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MedGenMed. 2003 May 23;5(2):2.

DC-SIGN points the way to a novel mechanism for HIV-1 transmission.

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  • 1Bioinformatics and Computational Biology, School of Computational Sciences, George Mason University, Manassas, Virginia, USA.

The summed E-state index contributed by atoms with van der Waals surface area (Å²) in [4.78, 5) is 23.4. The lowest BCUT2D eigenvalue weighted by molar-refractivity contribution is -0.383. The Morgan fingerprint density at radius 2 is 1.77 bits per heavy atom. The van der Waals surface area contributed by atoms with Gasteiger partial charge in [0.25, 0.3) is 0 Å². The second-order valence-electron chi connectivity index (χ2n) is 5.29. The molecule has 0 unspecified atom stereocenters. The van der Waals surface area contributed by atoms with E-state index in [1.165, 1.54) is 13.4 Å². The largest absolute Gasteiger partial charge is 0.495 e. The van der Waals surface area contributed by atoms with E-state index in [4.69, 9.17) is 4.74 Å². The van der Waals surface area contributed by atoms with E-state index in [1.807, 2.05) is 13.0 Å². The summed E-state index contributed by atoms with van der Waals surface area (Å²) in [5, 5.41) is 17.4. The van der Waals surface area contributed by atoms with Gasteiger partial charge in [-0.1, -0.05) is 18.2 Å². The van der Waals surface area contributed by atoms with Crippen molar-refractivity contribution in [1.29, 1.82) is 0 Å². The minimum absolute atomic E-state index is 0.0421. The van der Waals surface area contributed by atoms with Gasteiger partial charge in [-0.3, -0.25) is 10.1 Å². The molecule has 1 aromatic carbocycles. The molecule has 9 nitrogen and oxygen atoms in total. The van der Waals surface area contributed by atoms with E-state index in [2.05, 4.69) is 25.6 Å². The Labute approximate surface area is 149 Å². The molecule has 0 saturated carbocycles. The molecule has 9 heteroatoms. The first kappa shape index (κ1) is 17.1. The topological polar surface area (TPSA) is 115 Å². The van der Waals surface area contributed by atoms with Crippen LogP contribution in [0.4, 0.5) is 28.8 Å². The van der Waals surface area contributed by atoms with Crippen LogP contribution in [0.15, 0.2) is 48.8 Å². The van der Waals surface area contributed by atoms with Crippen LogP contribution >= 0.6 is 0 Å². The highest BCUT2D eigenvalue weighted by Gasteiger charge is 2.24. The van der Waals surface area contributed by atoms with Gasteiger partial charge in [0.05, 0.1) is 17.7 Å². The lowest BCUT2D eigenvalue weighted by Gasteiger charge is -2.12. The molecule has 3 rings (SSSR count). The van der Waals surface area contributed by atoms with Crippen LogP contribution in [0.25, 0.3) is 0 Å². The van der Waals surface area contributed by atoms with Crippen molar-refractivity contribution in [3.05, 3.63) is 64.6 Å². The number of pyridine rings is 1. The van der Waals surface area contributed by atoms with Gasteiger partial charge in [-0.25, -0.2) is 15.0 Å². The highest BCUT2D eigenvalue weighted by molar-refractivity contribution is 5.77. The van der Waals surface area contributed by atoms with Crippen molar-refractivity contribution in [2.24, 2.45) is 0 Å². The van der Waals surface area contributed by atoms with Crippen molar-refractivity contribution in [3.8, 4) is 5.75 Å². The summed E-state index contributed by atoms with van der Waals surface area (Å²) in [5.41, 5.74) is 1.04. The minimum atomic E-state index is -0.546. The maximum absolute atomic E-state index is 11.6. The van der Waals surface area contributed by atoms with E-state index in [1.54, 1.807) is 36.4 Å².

Dendritic cell (DC)-specific intercellular adhesion molecule 3 (ICAM-3) grabbing nonintegrin (DC-SIGN), a recently discovered type II transmembrane protein on DCs with a C-type lectin extracellular domain, is capable of binding ICAM-3 on resting T cells in the secondary lymphoid organs, providing the initial contact between these cells during the establishment of cell-mediated immunity. DC-SIGN also binds the HIV-1 envelope glycoprotein gp120 but does not function as a receptor for viral entry into DCs. Instead, DC-SIGN allows DCs in the peripheral mucosa to carry HIV-1 through the lymphatics in a "Trojan horse" fashion, where it is eventually delivered to the T cells. Also, the period of infectivity of HIV-1 is increased by several days as a result of DC-SIGN-gp120 binding, allowing for efficient trans-infection of T cells on DC arrival. The discovery of a cluster of related genes colocalized with DC-SIGN on chromosome 19p13.2-3, all displaying complex alternative splicing patterns, has led to a reexamination of the mechanisms underlying both the interactions between antigen-presenting cells (APCs) and T cells and the pathogenesis of HIV-1 infection.

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